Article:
Another actor in Fucus was Peter Hausted, afterwards fellow of Queens’, who, when Charles and Henrietta Maria visited Cambridge in March, 1632, wrote in their honour the singular play The Rival Friends. This is linked to the comedies satirising religious hypocrisy by its caustic portraiture of the wooers of the deformed and foolish Mistress Ursely, whose hand carries with it an “impropriate parsonage.” More realistically humorous personages are Stipes, the shepherd of the simoniacal patron, and his wife and daughter, all genuinely rustic figures without the customary pastoral veneer. From Hausted’s preface to the play when it was published, it is evident that his low-life portraiture had been adversely criticised as unbefitting the royal presence. But to modern taste this appeals much more strongly than does the pseudo-romantic main plot. The two friends, Lucius and Neander, rivals for the love of Pandora, vie in their readiness to abdicate in each other’s favour, and carry their altruism so far that the lady gives her affections, at first in pretence, afterwards in reality, to a third wooer. The popularity, however, of such fantastic themes was evidenced by the successful producation at Trinity, during the same royal visit, of Thomas Randolph’s The Jealous Lovers. Randolph, a distinguished alumnus of Westminster and Trinity had already written two short academic “shows,” Aristippus or The Joviall Philosopher and The Conceited Pedler. The Jealous Lovers was his first complete play, and the rapturous welcome accorded to it does little credit to either the university or the court. Randolph’s inventiveness and rhetorical fluency cannot redeem the essential falsity of the main plot. Tyndarus is insanely suspicious of the faithfulness of his beloved Evadne, and Techmessa similarly mistrusts her devoted Pamphilus. The two “jealous lovers” go through a mock funeral (which gives occasion for an imitation of the gravedigger’s scene in Hamlet) as a final test of the constancy of the seemingly bereft pair. But, after this ordeal has proved their loyalty unswerving, Hymen forbids the proposed unions, and it transpires that Tyndarus is the brother of Evadne, and Techmessa the sister of Pamphilus. Interwoven with these pseudo-romantic episodes is an underplot of gross humour.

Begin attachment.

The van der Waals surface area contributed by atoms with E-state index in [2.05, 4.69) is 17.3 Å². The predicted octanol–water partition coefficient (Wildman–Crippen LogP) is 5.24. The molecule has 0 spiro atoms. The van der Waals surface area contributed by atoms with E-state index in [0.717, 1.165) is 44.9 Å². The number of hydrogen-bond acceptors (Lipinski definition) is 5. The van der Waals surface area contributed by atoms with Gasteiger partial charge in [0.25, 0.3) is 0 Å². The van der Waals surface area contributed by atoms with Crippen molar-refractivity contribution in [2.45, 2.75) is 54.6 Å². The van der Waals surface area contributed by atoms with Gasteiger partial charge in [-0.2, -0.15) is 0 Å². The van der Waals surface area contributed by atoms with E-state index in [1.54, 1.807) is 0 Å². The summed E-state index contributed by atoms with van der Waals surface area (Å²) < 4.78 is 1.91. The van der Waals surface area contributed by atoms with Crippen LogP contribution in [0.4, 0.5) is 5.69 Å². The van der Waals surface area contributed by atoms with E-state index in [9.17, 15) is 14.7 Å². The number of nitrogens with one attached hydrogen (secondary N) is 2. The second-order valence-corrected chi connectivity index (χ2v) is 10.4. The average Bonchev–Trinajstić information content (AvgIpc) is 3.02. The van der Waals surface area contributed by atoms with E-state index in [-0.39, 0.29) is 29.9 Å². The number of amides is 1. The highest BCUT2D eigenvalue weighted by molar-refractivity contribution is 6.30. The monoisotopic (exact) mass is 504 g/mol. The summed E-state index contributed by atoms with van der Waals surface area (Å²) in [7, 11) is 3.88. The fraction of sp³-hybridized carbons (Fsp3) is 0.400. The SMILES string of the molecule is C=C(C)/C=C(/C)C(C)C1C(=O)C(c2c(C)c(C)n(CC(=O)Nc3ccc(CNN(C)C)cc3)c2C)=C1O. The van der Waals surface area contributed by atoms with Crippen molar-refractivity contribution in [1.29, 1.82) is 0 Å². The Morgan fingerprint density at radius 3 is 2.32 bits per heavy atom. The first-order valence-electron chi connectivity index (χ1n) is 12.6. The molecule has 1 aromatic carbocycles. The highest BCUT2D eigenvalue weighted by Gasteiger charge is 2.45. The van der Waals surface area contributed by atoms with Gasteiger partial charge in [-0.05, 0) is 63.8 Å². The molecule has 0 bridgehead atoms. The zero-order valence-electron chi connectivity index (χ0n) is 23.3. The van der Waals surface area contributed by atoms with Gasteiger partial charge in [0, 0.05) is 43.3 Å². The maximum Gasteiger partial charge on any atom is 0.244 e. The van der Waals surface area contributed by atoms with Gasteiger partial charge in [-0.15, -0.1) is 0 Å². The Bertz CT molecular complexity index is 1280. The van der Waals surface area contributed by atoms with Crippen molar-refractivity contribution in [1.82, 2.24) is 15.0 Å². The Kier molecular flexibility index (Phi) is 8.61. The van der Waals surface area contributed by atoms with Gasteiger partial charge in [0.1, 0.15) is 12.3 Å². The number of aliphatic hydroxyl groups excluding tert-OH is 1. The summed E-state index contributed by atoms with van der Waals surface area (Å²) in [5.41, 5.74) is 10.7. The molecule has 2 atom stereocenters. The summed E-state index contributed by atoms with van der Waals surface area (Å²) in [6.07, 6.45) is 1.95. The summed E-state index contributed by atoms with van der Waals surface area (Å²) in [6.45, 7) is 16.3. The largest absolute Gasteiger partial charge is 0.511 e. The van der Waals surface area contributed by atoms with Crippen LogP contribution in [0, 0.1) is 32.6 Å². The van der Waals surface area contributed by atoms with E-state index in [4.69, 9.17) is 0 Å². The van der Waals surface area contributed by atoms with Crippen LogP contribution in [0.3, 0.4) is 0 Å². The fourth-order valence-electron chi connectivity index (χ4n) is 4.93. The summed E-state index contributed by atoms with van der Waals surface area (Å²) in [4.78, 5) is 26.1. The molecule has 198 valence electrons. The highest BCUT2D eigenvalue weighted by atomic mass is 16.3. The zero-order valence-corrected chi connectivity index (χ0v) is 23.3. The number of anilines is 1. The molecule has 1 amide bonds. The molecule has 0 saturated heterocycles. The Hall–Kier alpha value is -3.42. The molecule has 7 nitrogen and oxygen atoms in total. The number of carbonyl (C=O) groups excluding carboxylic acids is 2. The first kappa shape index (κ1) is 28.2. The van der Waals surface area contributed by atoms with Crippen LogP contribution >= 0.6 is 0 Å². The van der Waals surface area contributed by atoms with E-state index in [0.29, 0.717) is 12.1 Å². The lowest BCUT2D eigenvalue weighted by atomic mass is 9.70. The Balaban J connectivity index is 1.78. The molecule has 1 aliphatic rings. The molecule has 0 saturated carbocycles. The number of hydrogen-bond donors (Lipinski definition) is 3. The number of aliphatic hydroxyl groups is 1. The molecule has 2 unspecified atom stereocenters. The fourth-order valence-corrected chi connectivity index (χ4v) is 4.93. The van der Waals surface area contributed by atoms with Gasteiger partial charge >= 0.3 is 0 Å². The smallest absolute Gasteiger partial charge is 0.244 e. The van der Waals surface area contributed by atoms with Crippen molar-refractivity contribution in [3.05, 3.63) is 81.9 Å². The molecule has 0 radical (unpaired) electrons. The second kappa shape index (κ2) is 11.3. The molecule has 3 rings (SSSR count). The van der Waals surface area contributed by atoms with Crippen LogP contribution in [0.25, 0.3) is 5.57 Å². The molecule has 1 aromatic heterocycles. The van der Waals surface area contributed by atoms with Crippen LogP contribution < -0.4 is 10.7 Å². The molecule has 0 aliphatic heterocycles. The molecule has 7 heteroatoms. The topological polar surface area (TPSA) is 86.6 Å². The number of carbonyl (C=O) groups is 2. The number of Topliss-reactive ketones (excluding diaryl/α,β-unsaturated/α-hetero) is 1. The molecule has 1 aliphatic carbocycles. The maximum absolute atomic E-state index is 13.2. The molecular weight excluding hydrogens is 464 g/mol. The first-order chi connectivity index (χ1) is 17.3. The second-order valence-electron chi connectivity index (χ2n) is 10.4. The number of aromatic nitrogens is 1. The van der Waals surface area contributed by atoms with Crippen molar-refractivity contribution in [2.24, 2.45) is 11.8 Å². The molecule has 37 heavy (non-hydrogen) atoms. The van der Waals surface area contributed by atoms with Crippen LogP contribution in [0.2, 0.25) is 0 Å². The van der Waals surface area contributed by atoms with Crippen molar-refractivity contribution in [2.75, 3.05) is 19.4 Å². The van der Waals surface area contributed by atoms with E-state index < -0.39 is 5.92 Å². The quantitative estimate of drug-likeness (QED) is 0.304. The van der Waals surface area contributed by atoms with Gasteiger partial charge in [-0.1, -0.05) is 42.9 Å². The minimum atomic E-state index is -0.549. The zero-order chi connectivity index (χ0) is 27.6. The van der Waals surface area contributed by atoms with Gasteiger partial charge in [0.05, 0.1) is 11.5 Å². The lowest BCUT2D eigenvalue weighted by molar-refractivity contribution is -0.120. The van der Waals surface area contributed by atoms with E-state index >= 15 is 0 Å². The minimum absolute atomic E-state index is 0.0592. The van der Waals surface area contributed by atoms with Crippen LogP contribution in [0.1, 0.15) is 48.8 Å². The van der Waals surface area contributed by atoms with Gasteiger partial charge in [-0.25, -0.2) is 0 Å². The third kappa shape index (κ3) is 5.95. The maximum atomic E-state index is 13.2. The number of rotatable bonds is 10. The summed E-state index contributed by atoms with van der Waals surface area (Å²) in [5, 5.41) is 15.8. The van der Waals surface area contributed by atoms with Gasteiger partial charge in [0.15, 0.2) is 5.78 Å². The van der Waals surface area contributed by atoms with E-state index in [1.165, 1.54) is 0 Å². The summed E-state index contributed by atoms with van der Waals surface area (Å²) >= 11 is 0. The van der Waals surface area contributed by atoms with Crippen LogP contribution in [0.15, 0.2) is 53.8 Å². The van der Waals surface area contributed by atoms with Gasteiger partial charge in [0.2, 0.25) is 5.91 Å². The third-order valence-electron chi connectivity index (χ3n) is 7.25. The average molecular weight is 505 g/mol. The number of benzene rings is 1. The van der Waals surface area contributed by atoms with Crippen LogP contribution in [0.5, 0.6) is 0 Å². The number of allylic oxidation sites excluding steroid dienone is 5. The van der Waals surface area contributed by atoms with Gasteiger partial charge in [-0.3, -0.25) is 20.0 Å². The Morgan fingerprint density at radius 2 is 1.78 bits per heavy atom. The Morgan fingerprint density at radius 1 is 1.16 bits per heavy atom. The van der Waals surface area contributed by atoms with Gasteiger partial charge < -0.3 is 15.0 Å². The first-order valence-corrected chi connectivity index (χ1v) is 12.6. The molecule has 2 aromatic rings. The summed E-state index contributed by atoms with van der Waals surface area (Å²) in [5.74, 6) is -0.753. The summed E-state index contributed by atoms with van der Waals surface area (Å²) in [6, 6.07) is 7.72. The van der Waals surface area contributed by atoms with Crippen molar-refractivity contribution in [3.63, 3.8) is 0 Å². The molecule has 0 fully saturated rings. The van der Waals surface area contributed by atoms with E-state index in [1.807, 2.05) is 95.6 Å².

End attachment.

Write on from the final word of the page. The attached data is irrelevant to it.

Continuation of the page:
The royal pair, accompanied by their nephews, the palatine princes, paid a second visit to Oxford in August, 1636, when the last important series of academic plays was produced in their honour. William Strode, public orator, welcomed the king to Christ Church with a speech, and with an allegorical drama, The Floating Island, which was staged with great elaboration, and furnished with music by Henry Lawes. The title and general conception of the work in which the island represents the human mind afloat on the sea of the passions, was, doubtless, suggested by Phineas Fletcher’s The Purple Island or The Isle of Man, published at Cambridge in 1633. But Strode develops the theme on lines of his own, and with the added spice of political and religious satire. A conspiracy is formed by Audax, Irato and others against the rule of king Prudentius and his counsellor, Intellectus Agens. Prudentius resigns his crown, and Fancy is proclaimed queen, her only law being “that each man use his proper humour, be it vice or virtue.” Discord and tumult are the crown, after each of the plotters has declined it in turn. The implied lesson on the evil results of rebellion, and the castigation of Prynne, in the person of Melancholico, a play-hating puritan, helped to recommend the play to the royal favour. Equally successful were the two dramas produced on the following day. One of these, Love’s Hospitall, by George Wilde, fellow of St. John’s, was performed in the afternoon at that college at the expense of Laud, who, as chancellor of the university, was present to welcome the king and queen. The piece is an entertaining comedy of humours, in almost farcical vein, and is in no way characteristically academic. This is also true of William Cartwright’s The Royall Slave, acted in the evening at Christ Church. An Ephesian captive, Cratander, in accordance with an old custom among the Persians is granted for three days before his execution the full insignia and privileges of kingship. During this period, he displays such nobility of soul that heaven intervenes in his favour, and he is spared to become the wearer of a real crown. This theme is handled by Cartwright with genuine rhetorical effectiveness, and his drama was furnished with special scenic effects by Inigo Jones and incidental music by Lawes. So delighted was the queen with the performance that she afterwards borrowed the costumes and scenery for a repetition of the play by her own company at Hampton court.